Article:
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KTM's 20 year dominance: Has any other manufacturer accomplished so much in 2 decades?

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Since 2000, KTM has dominated virtually every aspect of motorcycle racing and recreational riding. 

For the past 2 decades KTM went from a boutique European bike to complete dominance in both racing and recreational riding.  

In the recessional off road world, they are the #1 bike in the woods. Go to any local staging area,  trail,  poker run, or event, and it's a sea of orange.  Their sales far surpass and other competitor.

During the past 20 years KTM has recognized and reacted to the market brilliantly with focusing on the 2-stroke dirt bikes as the Japanese manufacturers abandoned them. They continued to develop their 2-strokes and offered the ever popular 200 and 300's.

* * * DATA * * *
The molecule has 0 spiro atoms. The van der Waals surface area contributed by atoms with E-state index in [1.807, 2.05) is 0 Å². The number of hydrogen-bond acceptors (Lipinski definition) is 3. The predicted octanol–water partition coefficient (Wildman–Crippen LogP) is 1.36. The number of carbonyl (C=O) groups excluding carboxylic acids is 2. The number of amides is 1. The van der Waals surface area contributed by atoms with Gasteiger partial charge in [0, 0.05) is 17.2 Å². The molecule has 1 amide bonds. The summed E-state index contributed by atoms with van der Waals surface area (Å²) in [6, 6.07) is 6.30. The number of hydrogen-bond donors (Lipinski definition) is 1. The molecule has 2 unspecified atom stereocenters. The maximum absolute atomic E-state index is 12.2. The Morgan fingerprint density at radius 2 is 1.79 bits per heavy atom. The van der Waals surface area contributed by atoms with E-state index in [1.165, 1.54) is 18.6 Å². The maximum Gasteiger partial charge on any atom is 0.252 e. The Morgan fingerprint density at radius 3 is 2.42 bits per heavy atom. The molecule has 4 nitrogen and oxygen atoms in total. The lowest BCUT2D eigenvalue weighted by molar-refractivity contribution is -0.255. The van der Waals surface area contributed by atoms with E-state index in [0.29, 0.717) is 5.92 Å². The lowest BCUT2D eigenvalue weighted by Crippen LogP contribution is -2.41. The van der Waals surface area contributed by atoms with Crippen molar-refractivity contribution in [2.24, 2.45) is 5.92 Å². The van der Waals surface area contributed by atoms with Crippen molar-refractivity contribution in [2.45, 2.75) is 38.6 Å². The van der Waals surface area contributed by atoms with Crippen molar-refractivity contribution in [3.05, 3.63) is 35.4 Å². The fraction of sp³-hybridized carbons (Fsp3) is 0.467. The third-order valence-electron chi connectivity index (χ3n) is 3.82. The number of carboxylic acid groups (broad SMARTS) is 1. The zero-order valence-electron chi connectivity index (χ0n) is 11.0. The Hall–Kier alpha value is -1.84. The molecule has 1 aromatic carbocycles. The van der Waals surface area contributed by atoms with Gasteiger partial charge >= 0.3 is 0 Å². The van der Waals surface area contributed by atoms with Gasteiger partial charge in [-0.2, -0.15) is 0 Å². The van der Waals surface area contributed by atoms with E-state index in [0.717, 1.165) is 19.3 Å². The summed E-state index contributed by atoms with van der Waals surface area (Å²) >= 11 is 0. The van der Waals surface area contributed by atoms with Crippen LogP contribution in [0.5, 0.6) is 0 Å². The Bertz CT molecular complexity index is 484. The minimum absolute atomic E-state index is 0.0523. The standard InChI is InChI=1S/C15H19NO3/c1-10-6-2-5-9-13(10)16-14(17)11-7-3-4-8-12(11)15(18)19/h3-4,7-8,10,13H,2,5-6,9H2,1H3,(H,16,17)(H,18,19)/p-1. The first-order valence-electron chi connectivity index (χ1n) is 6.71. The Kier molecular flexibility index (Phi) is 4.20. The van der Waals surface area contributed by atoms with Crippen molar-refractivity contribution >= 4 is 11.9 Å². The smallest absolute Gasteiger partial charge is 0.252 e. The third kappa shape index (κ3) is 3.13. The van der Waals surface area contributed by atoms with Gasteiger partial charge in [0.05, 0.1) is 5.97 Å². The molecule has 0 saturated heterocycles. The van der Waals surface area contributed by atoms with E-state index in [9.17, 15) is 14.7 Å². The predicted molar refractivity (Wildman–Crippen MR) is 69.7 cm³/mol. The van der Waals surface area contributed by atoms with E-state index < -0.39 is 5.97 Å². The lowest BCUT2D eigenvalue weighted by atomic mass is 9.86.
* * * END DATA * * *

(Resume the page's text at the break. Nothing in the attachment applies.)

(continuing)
Early on they recognized the desire and need for light weight  4-strokes with electric start, and the RFS line was unbelievably successful. An electric start woods dedicated 4-stroke in 2001 was unheard of.  

They filled voids in lineups with 200's, 400's, 500's etc when the others only offered 250 or 450's. KTM progress pushed and created the 350, which became highly popular and a top seller.

They recognized early that a emissions compliant street legal dirt bike was highly desired and in '07 offered their RFS 450 and 525's and continued ever since in offering these highly desirable bikes. 

KTM jumped into to adventure bikes early as well recognized the huge trend in that arena and when the only high performance adventure bikes available where BMW, KTM offered a variety of cc's to best suit your adventure riding needs from street legal dirt bikes, to the 690, 990, 1190 and now 790.